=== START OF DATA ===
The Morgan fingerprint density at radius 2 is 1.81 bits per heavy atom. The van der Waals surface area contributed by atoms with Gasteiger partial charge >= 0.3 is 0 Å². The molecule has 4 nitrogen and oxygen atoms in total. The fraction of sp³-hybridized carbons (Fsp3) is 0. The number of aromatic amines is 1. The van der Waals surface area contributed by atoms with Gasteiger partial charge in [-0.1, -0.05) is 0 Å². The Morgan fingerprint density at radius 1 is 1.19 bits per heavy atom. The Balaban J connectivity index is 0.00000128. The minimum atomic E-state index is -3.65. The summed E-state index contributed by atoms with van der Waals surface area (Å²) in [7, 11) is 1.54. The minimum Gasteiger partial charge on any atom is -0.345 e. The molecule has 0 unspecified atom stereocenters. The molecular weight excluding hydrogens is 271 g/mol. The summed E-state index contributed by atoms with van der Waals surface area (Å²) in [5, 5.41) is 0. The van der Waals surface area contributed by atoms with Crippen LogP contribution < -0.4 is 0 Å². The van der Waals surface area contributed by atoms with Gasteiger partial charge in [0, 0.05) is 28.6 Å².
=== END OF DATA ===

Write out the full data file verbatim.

The Morgan fingerprint density at radius 2 is 1.81 bits per heavy atom. The van der Waals surface area contributed by atoms with Gasteiger partial charge >= 0.3 is 0 Å². The molecule has 4 nitrogen and oxygen atoms in total. The fraction of sp³-hybridized carbons (Fsp3) is 0. The number of aromatic amines is 1. The van der Waals surface area contributed by atoms with Gasteiger partial charge in [-0.1, -0.05) is 0 Å². The Morgan fingerprint density at radius 1 is 1.19 bits per heavy atom. The Balaban J connectivity index is 0.00000128. The minimum atomic E-state index is -3.65. The summed E-state index contributed by atoms with van der Waals surface area (Å²) in [7, 11) is 1.54. The minimum Gasteiger partial charge on any atom is -0.345 e. The molecule has 0 unspecified atom stereocenters. The molecular weight excluding hydrogens is 271 g/mol. The summed E-state index contributed by atoms with van der Waals surface area (Å²) in [5, 5.41) is 0. The van der Waals surface area contributed by atoms with Crippen LogP contribution < -0.4 is 0 Å². The van der Waals surface area contributed by atoms with Gasteiger partial charge in [0, 0.05) is 28.6 Å².